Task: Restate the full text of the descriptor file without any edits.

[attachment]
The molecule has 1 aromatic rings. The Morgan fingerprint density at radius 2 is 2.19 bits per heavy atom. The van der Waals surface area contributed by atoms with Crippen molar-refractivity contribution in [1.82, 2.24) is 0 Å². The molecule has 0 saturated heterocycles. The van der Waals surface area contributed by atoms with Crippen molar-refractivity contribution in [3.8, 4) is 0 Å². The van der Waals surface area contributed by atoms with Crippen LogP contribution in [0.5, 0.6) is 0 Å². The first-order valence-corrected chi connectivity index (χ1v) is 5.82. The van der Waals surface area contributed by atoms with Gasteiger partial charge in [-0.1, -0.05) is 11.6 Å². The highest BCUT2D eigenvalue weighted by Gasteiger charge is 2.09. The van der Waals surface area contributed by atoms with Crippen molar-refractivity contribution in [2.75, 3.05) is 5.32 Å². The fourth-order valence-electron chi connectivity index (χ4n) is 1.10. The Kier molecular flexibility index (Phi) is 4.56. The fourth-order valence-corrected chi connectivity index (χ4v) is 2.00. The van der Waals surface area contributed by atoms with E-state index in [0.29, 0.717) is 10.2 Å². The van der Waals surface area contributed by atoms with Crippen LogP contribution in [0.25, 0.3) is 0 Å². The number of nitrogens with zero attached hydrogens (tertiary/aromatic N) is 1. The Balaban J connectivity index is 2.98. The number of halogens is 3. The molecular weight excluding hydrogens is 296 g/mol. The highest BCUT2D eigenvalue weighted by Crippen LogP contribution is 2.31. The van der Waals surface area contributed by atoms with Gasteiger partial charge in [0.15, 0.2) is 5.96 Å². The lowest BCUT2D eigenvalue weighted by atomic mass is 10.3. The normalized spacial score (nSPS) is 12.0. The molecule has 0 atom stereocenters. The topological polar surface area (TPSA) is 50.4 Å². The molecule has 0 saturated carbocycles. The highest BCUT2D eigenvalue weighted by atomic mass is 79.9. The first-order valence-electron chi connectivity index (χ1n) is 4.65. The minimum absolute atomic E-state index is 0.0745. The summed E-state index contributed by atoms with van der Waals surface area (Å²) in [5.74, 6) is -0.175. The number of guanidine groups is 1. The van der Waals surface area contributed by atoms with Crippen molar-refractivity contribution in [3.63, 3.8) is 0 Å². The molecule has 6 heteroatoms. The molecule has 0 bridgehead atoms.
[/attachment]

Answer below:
The molecule has 1 aromatic rings. The Morgan fingerprint density at radius 2 is 2.19 bits per heavy atom. The van der Waals surface area contributed by atoms with Crippen molar-refractivity contribution in [1.82, 2.24) is 0 Å². The molecule has 0 saturated heterocycles. The van der Waals surface area contributed by atoms with Crippen molar-refractivity contribution in [3.8, 4) is 0 Å². The van der Waals surface area contributed by atoms with Crippen LogP contribution in [0.5, 0.6) is 0 Å². The first-order valence-corrected chi connectivity index (χ1v) is 5.82. The van der Waals surface area contributed by atoms with Gasteiger partial charge in [-0.1, -0.05) is 11.6 Å². The highest BCUT2D eigenvalue weighted by Gasteiger charge is 2.09. The van der Waals surface area contributed by atoms with Crippen molar-refractivity contribution in [2.75, 3.05) is 5.32 Å². The fourth-order valence-electron chi connectivity index (χ4n) is 1.10. The Kier molecular flexibility index (Phi) is 4.56. The fourth-order valence-corrected chi connectivity index (χ4v) is 2.00. The van der Waals surface area contributed by atoms with E-state index in [0.29, 0.717) is 10.2 Å². The van der Waals surface area contributed by atoms with Crippen LogP contribution in [0.25, 0.3) is 0 Å². The number of nitrogens with zero attached hydrogens (tertiary/aromatic N) is 1. The Balaban J connectivity index is 2.98. The number of halogens is 3. The molecular weight excluding hydrogens is 296 g/mol. The highest BCUT2D eigenvalue weighted by Crippen LogP contribution is 2.31. The van der Waals surface area contributed by atoms with Gasteiger partial charge in [0.15, 0.2) is 5.96 Å². The lowest BCUT2D eigenvalue weighted by atomic mass is 10.3. The normalized spacial score (nSPS) is 12.0. The molecule has 0 atom stereocenters. The topological polar surface area (TPSA) is 50.4 Å². The molecule has 0 saturated carbocycles. The highest BCUT2D eigenvalue weighted by atomic mass is 79.9. The first-order valence-electron chi connectivity index (χ1n) is 4.65. The minimum absolute atomic E-state index is 0.0745. The summed E-state index contributed by atoms with van der Waals surface area (Å²) in [5.74, 6) is -0.175. The number of guanidine groups is 1. The van der Waals surface area contributed by atoms with Crippen molar-refractivity contribution in [3.63, 3.8) is 0 Å². The molecule has 6 heteroatoms. The molecule has 0 bridgehead atoms.